We started last year using a combination of workbooks and Life of Fred, and we ended it with a full-time living maths experiment inspired by Denise Gaskins’ Let’s Play Math. I’m pleased to say that the experiment has been a huge success and we plan to continue with it next year.
Why I judged our living maths experiment a success
* both C(9) and J(8) eagerly agree to do maths
* I’ve noticed big improvements in their problem-solving abilities
* they’re more confident tackling challenging maths problems
* because our maths sessions include a lot of conversation, they’re more articulate in using mathematical language and talking through problems logically
* this has extended to their spontaneous use of mathematical charts and diagrams to help solve problems
Our living maths routine
I prefer routines to structured schedules so our plans are loose. Some days J(8) likes more structure – on these days he asks to use Life of Fred which we read together.
I try to balance the kind of activities we do over a week, and tailor the day’s activity to our mood. If we get caught up in a long project like discovering pi I don’t worry about fitting in anything else.
I usually do maths with each child separately, though often the other will join in when they see us playing a game or swapping story-problems.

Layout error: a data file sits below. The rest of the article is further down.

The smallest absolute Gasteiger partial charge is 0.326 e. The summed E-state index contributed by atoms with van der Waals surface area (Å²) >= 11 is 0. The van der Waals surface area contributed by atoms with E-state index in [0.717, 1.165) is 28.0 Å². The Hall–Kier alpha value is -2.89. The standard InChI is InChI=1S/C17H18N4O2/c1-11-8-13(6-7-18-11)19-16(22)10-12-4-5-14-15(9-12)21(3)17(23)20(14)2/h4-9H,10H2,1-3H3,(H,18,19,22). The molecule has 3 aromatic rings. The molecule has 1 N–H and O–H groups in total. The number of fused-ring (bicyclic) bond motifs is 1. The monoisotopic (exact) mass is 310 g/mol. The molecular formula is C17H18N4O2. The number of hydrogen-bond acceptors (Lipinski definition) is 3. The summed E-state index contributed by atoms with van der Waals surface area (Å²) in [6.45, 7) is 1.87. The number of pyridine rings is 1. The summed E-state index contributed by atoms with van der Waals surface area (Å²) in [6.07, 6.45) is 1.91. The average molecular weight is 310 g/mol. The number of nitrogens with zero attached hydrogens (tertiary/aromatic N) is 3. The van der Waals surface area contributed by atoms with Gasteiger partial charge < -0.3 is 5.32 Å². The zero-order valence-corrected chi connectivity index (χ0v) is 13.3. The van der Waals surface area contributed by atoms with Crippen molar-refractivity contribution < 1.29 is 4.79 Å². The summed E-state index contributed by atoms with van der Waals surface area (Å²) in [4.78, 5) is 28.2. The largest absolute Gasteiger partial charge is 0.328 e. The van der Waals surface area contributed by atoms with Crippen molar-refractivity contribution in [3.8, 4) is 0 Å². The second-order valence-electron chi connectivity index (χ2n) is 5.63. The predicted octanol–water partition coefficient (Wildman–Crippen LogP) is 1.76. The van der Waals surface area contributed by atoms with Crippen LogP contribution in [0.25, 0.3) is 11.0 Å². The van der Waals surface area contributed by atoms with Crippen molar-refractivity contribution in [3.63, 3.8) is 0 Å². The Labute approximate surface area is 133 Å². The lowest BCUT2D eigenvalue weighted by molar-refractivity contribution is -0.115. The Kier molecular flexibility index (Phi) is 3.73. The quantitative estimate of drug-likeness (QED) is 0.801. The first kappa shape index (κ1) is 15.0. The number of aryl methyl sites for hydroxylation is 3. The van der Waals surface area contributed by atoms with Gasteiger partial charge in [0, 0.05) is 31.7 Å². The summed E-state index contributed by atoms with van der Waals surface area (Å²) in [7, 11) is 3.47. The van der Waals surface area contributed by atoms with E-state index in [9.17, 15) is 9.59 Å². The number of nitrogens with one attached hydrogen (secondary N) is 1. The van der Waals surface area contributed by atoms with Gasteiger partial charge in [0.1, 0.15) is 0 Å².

Problems and Puzzles
We grab a few puzzles or problems, settle ourselves comfortably on the sofa with a whiteboard and dry-wipe marker each (and usually the dog. He likes living maths) and get to work (play).
Next year I’m planning to add in the Murderous Maths series and a few other Rob Eastaway books, and I’m sure many more will make their way onto our shelves.
This term we’ve learned about circles and measuring angles with the Sir Cumference series. I have several more of these on our shelves, which we’ll use as a springboard for more geometry play next year.
And I’m very excited about doing a project using The Librarian Who Measured the Earth, which tells the story of how Ancient Greek mathematician Erastosthenes measured the circumference of the Earth. (Modern scientific estimates differ by less than 2%!)
At least once a week we’ll play maths or logic games. Some of our favourites this year have been
KenKen (iPad version)
Speed (iPad version)
We’ll also continue to try out games we find online, like Contig Jr and make up our own games using a hundred chart.
Maths is very hands-on round here. Some days we get out our tangrams, pattern blocks, Lego, metre ruler, compasses, measuring cups or weighing scales and just play.
This summer I’m preparing by reading books like Knowing and Teaching Elementary Mathematics and taking Jo Boaler’s free Stanford University How To Learn Math course. (I highly recommend Boaler’s highly readable and eye-opening The Elephant In The Classroom – titled What’s Math Got To Do With It? in the US.)
I’m looking forward to sharing more of our living maths adventures over the next year. What maths fun do you have planned?